On Feb. 5 we headed for Krakow. On one side of the road there were giant factories built by the prisoners that had died a long time ago from the exhausting work. On the other side was another big camp. We entered it and found some sick people who, like us, were alive only because they had not departed with the Germans on Jan. 18.

Then we continued walking. For a long while we were followed by electric wires on stone pillars. We were very familiar with them. They were symbols of slavery and death. It seemed that we would never leave the camp. Then, finally, we came out and reached the village of Vlosenyusha.

We stayed overnight there and on the following day, Feb. 6, moved on. On the way a car stopped and gave us a ride to Krakow. We are free, but we still don't know how to be happy. We lived through so much and we lost so many people.

Soviet doctors and the Red Cross representatives among the Auschwitz death camp prisoners soon after the camp was liberated

This material is based on documents from the Russian Holocaust Foundation and the following memoirs: "Before and After Auschwitz" by V. Petrenko, "I Survived Auschwitz" by K. Zhivulskaya and "The Black Book" by V. Grossman and I. Ehrenburg.

If using any of Russia Beyond's content, partly or in full, always provide an active hyperlink to the original material.

Samuel Pisar: Liberation From Auschwitz

Sixty-five years ago, to the day, the Soviets liberated Auschwitz, while the Americans were approaching Dachau. For a survivor of these two infernos to be still alive and well, with a new and happy family that has resurrected for me the one I had lost seems almost unreal. When I entered Eichmann and Mengele’s gruesome universe at the age of 13, I measured my life expectancy in days, weeks at the most.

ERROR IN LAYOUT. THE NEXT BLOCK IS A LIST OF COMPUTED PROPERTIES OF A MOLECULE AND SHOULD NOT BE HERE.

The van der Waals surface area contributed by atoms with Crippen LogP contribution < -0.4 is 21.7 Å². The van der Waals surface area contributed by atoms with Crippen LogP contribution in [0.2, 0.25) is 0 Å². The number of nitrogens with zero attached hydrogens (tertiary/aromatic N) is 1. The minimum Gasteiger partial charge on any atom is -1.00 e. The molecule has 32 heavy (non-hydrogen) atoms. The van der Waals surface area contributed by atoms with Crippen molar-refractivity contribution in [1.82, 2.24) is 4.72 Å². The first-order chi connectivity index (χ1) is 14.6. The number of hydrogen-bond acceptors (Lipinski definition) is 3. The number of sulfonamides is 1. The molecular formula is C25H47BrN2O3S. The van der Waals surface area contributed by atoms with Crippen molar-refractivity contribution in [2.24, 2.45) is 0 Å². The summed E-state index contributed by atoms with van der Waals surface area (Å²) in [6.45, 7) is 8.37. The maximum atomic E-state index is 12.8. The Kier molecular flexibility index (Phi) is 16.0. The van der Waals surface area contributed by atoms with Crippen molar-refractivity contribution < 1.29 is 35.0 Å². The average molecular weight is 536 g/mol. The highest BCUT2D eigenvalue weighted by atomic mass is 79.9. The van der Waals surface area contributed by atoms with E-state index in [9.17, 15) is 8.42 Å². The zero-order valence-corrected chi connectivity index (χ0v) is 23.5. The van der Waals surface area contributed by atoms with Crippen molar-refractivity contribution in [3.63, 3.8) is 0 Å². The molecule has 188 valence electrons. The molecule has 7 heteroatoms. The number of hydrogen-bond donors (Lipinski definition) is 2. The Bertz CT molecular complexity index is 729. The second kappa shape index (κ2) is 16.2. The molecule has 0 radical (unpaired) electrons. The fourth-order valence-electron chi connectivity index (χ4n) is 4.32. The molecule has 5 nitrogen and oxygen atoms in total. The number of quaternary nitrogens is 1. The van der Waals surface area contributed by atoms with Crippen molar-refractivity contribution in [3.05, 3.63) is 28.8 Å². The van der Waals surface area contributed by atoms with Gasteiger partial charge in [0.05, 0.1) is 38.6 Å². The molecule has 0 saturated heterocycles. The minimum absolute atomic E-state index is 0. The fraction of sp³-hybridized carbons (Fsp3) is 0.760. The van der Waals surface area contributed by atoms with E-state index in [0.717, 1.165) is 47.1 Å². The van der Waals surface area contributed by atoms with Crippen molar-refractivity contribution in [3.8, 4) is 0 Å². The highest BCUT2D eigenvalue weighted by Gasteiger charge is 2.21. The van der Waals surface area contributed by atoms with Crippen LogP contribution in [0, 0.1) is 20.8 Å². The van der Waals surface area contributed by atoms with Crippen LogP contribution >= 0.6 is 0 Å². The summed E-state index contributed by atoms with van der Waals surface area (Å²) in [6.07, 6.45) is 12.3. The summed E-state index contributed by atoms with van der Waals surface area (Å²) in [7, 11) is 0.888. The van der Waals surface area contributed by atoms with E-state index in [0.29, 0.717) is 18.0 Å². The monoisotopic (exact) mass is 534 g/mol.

In the early winter of 1944, World War II was coming to an end. But we in the camps knew nothing. We were wondering: What is happening in the world outside? Where is God? Where is the pope? Does anyone out there know what is happening here to us? Do they care?

Russia was devastated. England was resisting, her back against the wall. And America? She was so far away, so divided. How could she be expected to save civilization from the seemingly invincible forces of darkness at this late stage? I was almost 16 now and I wanted to live.

Today we, the last living survivors of the greatest catastrophe ever perpetrated by man against man, are disappearing one by one. Soon, history will speak about Auschwitz at best with the impersonal voice of researchers and novelists, and at worst in the malevolent register of revisionists and falsifiers who call the Holocaust a “myth.” This process has already begun. That is why we feel a visceral duty to transmit to our fellow men the memory of what we have endured in body and soul to alert our children that the fanaticism and violence that is spreading again in our newly enflamed world could destroy their universe as it has once destroyed mine.

Meanwhile, we remain divided and confused, we hesitate, we vacillate, like sleepwalkers at the edge of the abyss. But the irrevocable has not yet happened. Our chances are still intact. Let us hope that mankind will somehow seize them and learn to live with its diversity in better harmony.

67 Years Ago Today The Soviets Liberated Auschwitz

Holocaust Memorial Day has been celebrated on January 27, for years. It is on this day in 1945 that the Soviets liberated Auschwitz, the most notorious of Nazi concentration camps. But while the Holocaust happened decades ago, anti-Semitism continues to exist in large parts of Europe. What’s worse, 21 per cent of Germans under 30 have never heard of Auschwitz, and 31 per cent do not know where it was built (Poland), according to Spiegel Online.